Perfect! But to be honest, Ravi and Sunny are like any other Indian fan. We always feel that the rest of the world looks down on us. So when India won the WC or when India has a successful IPL, we are proud and we try and rub it in others' faces. It's natural that a few outsiders are jealous of our status when its good. But that doesn't mean we generalize and say everyone is jealous of us. The sad thing though is it's alright if a passerby Indian fan says things like these, but it's not excusable when a well-known cricketer who is a voice of Indian cricket says it, that too on live TV. For all the smack that Dhoni has been receiving even after successfully taking India to the top, he's handled himself very well. Maybe the commentators can learn a lesson or two from Dhoni.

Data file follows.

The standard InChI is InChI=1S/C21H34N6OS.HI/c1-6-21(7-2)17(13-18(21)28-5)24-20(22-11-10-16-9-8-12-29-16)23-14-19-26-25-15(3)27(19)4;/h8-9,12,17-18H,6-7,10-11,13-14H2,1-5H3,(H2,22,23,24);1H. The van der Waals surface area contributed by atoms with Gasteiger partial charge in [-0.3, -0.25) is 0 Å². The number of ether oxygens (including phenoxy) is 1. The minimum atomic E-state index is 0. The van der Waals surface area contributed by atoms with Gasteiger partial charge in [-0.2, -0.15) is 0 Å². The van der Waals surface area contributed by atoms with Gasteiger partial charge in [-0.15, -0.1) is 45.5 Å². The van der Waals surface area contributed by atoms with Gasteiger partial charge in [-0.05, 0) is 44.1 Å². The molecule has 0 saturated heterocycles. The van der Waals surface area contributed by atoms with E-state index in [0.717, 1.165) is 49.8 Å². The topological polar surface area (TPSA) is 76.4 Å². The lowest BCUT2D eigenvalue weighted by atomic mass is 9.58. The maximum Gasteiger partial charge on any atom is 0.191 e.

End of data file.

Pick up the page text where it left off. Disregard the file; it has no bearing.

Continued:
• Pelham_Barton on August 17, 2011, 13:12 GMT

    May I offer a correction that may seem pedantic but is important to some of us? It was not Middlesex staff who were coping with the extra rush on the last day of the Lord's Test, but MCC staff, the M standing for Marylebone NOT Middlesex. While it is true that Middlesex play the majority of their home matches at Lord's, they do so as tenants: it is MCC who provide all of the stewarding. MCC and Middlesex are two different clubs with separate memberships although some people (of whom I have the honour to be one) are members of both. Of course, you are right that Angus Fraser's role with Middlesex gives him an informed view of what is going on at Lord's.

  • indyarox on August 17, 2011, 12:21 GMT

    Listening to Sanjay Manjrekar on SKY in the UK i am convinced he is the most frank of all commentators in India currently. He is quite frank & so is Sourav i understand. Time for ppl like Sanjay, Sourav and Kumble to replace oldies like Sunny and Shastri.

  • on August 17, 2011, 12:21 GMT